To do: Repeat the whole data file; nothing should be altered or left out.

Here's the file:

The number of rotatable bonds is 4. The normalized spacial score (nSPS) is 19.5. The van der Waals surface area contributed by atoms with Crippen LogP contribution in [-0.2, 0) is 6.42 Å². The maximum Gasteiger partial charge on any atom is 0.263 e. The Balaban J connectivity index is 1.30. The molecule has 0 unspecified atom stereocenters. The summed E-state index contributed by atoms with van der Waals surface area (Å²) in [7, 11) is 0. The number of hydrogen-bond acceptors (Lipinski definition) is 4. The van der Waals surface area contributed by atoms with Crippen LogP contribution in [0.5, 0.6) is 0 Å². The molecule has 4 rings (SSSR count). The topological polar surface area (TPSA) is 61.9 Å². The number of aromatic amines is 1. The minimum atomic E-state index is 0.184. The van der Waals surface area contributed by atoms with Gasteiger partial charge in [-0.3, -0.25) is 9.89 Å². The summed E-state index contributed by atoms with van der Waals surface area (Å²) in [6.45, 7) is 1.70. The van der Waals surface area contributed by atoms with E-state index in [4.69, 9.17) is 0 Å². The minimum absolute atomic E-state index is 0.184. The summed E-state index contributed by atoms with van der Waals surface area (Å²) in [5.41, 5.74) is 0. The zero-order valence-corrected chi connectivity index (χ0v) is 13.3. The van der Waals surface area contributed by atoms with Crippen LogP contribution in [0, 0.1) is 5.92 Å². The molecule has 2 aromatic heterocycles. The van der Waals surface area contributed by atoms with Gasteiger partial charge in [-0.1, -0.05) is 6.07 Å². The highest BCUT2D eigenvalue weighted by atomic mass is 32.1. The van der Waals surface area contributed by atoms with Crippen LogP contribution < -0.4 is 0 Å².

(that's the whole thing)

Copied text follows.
The number of rotatable bonds is 4. The normalized spacial score (nSPS) is 19.5. The van der Waals surface area contributed by atoms with Crippen LogP contribution in [-0.2, 0) is 6.42 Å². The maximum Gasteiger partial charge on any atom is 0.263 e. The Balaban J connectivity index is 1.30. The molecule has 0 unspecified atom stereocenters. The summed E-state index contributed by atoms with van der Waals surface area (Å²) in [7, 11) is 0. The number of hydrogen-bond acceptors (Lipinski definition) is 4. The van der Waals surface area contributed by atoms with Crippen LogP contribution in [0.5, 0.6) is 0 Å². The molecule has 4 rings (SSSR count). The topological polar surface area (TPSA) is 61.9 Å². The number of aromatic amines is 1. The minimum atomic E-state index is 0.184. The van der Waals surface area contributed by atoms with Gasteiger partial charge in [-0.3, -0.25) is 9.89 Å². The summed E-state index contributed by atoms with van der Waals surface area (Å²) in [6.45, 7) is 1.70. The van der Waals surface area contributed by atoms with E-state index in [4.69, 9.17) is 0 Å². The minimum absolute atomic E-state index is 0.184. The summed E-state index contributed by atoms with van der Waals surface area (Å²) in [5.41, 5.74) is 0. The zero-order valence-corrected chi connectivity index (χ0v) is 13.3. The van der Waals surface area contributed by atoms with Crippen LogP contribution in [0, 0.1) is 5.92 Å². The molecule has 2 aromatic heterocycles. The van der Waals surface area contributed by atoms with Gasteiger partial charge in [-0.1, -0.05) is 6.07 Å². The highest BCUT2D eigenvalue weighted by atomic mass is 32.1. The van der Waals surface area contributed by atoms with Crippen LogP contribution < -0.4 is 0 Å².